Desserts for a Crowd: Planning Quantities
Desserts for a Crowd is our February series looking at tips, hints, and recommended recipes for beautifully and economically throwing a big party or even a wedding reception!
, you’re planning for a big party of 40 or more, and you want to know if you can feed them something sweet without breaking the bank or your sanity. Yes, definitely.
There are two principal considerations when planning the variety and quantity of food for a large-scale dessert party: guests, and presentation. Number of guests is the obvious factor – how many people will be there, and how hungry will they be? How many bites should I plan on for each guest?
But presentation is almost as important as taste when it comes to large-scale parties, especially where desserts are concerned. It’s good to have a range of colors, tastes, and textures in the desserts; if you serve chocolate, serve something light and fruity too. If you have a lot of little cookies, try individual servings of mousse or pudding.
This also is affected by how they are going to be served. Is there a tiny area to lay out dessert platters? If so, having eight desserts on one small table means that you are going to be refilling them constantly. Or, do you have to serve from across three large bar areas? There should probably be a greater variety so it isn’t just one sea of chocolate cookies.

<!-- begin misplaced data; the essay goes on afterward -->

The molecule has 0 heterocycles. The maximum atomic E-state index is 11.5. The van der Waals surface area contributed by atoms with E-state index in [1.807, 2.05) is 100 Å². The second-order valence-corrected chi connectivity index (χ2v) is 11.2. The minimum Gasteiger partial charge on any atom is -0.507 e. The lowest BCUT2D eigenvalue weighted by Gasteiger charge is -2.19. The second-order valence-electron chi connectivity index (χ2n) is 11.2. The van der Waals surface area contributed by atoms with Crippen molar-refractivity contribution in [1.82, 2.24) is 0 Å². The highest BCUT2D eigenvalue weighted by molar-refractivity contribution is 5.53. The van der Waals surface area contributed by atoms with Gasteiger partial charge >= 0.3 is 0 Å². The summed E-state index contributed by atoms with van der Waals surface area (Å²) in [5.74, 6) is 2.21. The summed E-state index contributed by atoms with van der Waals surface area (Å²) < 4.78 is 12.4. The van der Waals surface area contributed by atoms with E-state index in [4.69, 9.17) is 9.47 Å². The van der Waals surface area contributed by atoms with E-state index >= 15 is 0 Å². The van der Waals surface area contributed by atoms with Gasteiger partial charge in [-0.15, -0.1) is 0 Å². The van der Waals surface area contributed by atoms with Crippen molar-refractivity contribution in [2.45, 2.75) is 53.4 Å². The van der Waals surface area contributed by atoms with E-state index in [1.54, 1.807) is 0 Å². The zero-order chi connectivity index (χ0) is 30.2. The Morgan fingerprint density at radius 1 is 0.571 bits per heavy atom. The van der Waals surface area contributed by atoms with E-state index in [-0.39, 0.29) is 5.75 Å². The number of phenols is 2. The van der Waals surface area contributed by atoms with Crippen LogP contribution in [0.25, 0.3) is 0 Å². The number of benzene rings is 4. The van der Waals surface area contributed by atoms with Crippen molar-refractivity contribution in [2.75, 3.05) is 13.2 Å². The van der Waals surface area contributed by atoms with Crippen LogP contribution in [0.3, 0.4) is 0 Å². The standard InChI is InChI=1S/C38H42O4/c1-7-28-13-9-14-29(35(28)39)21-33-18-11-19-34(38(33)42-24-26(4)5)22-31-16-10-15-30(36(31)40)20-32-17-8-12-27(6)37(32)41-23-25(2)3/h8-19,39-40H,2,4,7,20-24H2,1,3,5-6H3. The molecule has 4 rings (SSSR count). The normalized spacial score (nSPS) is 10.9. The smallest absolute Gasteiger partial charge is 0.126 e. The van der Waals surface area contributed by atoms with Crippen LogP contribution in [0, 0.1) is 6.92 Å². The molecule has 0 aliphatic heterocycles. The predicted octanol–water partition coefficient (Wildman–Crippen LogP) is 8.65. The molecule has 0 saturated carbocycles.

These are rather obvious and common sense questions. So, on to the real question: how much should you plan on per guest?
This depends on whether other food will be served as well. If hot appetizers or a meal will be served beforehand, I plan on 1 slice of cake or 2 small servings of other types of desserts for each guest. Most catering companies, however, don’t stop there. Take the number of servings you’ve calculated for this amount of guests, and raise it by 20%. This allows for unexpected or hungry guests.
If other food will not be served – if this is a dessert party or reception only – I plan on 4-6 servings per guest. Serving in this case, however, means individual serving – not something enormous. So one bite-sized cookie, one mini-cup of mousse, one tartlet. Again, calculate servings and raise by 20%.
This is how I do it, and it has usually worked out well. Any caterers in the house? Anyone else have good tips for planning food quantities?